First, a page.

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Generally speaking the aim of active stock picking is to find companies that provide returns that are superior to the market average. And the truth is, you can make significant gains if you buy good quality businesses at the right price. For example, long term Thomson Reuters Corporation (TSE:TRI) shareholders have enjoyed a 90% share price rise over the last half decade, well in excess of the market return of around 29% (not including dividends). However, more recent returns haven't been as impressive as that, with the stock returning just 8.4% in the last year , including dividends .
Now it's worth having a look at the company's fundamentals too, because that will help us determine if the long term shareholder return has matched the performance of the underlying business.
In his essay The Superinvestors of Graham-and-Doddsville Warren Buffett described how share prices do not always rationally reflect the value of a business. By comparing earnings per share (EPS) and share price changes over time, we can get a feel for how investor attitudes to a company have morphed over time.
During five years of share price growth, Thomson Reuters achieved compound earnings per share (EPS) growth of 20% per year. This EPS growth is higher than the 14% average annual increase in the share price. So it seems the market isn't so enthusiastic about the stock these days.
The image below shows how EPS has tracked over time (if you click on the image you can see greater detail).
It is of course excellent to see how Thomson Reuters has grown profits over the years, but the future is more important for shareholders. This free interactive report on Thomson Reuters' balance sheet strength is a great place to start, if you want to investigate the stock further.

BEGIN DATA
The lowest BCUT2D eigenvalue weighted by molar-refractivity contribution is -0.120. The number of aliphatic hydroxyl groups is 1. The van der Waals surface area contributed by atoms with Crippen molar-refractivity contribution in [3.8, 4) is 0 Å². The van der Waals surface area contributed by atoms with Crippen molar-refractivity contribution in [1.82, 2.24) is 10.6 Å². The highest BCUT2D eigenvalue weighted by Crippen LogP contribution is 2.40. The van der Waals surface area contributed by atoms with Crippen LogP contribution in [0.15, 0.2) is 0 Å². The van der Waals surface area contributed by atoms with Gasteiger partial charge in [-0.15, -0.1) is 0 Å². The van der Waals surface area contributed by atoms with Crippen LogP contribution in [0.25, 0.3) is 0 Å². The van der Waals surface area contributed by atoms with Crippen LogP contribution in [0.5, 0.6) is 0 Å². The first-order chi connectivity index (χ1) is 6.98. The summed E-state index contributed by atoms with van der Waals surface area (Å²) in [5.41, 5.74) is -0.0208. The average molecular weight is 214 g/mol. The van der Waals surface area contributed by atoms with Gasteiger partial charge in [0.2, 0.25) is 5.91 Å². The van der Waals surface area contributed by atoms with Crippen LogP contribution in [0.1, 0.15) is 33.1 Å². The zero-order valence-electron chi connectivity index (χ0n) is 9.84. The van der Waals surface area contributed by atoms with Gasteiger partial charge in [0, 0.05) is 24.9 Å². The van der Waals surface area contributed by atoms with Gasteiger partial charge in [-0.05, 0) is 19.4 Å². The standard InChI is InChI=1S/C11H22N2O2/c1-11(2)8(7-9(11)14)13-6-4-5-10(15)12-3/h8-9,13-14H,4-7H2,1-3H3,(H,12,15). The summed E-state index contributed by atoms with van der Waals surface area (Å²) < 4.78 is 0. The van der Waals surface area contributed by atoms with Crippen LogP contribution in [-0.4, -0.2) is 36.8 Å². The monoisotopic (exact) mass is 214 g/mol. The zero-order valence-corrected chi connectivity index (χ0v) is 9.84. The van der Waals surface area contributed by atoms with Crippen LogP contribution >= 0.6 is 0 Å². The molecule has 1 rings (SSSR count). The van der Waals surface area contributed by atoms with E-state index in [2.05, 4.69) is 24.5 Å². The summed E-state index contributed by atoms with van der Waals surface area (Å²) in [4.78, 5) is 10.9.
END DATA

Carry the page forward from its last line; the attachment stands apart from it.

What About Dividends?
When looking at investment returns, it is important to consider the difference between total shareholder return (TSR) and share price return. Whereas the share price return only reflects the change in the share price, the TSR includes the value of dividends (assuming they were reinvested) and the benefit of any discounted capital raising or spin-off. So for companies that pay a generous dividend, the TSR is often a lot higher than the share price return. We note that for Thomson Reuters the TSR over the last 5 years was 134%, which is better than the share price return mentioned above. The dividends paid by the company have thusly boosted the total shareholder return.
A Different Perspective
It's nice to see that Thomson Reuters shareholders have received a total shareholder return of 8.4% over the last year. That's including the dividend. However, that falls short of the 19% TSR per annum it has made for shareholders, each year, over five years. The pessimistic view would be that be that the stock has its best days behind it, but on the other hand the price might simply be moderating while the business itself continues to execute. I find it very interesting to look at share price over the long term as a proxy for business performance. But to truly gain insight, we need to consider other information, too. To that end, you should be aware of the 2 warning signs we've spotted with Thomson Reuters .
For those who like to find winning investments this free list of growing companies with recent insider purchasing, could be just the ticket.
Please note, the market returns quoted in this article reflect the market weighted average returns of stocks that currently trade on CA exchanges.
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This article by Simply Wall St is general in nature. We provide commentary based on historical data and analyst forecasts only using an unbiased methodology and our articles are not intended to be financial advice. It does not constitute a recommendation to buy or sell any stock, and does not take account of your objectives, or your financial situation. We aim to bring you long-term focused analysis driven by fundamental data. Note that our analysis may not factor in the latest price-sensitive company announcements or qualitative material. Simply Wall St has no position in any stocks mentioned.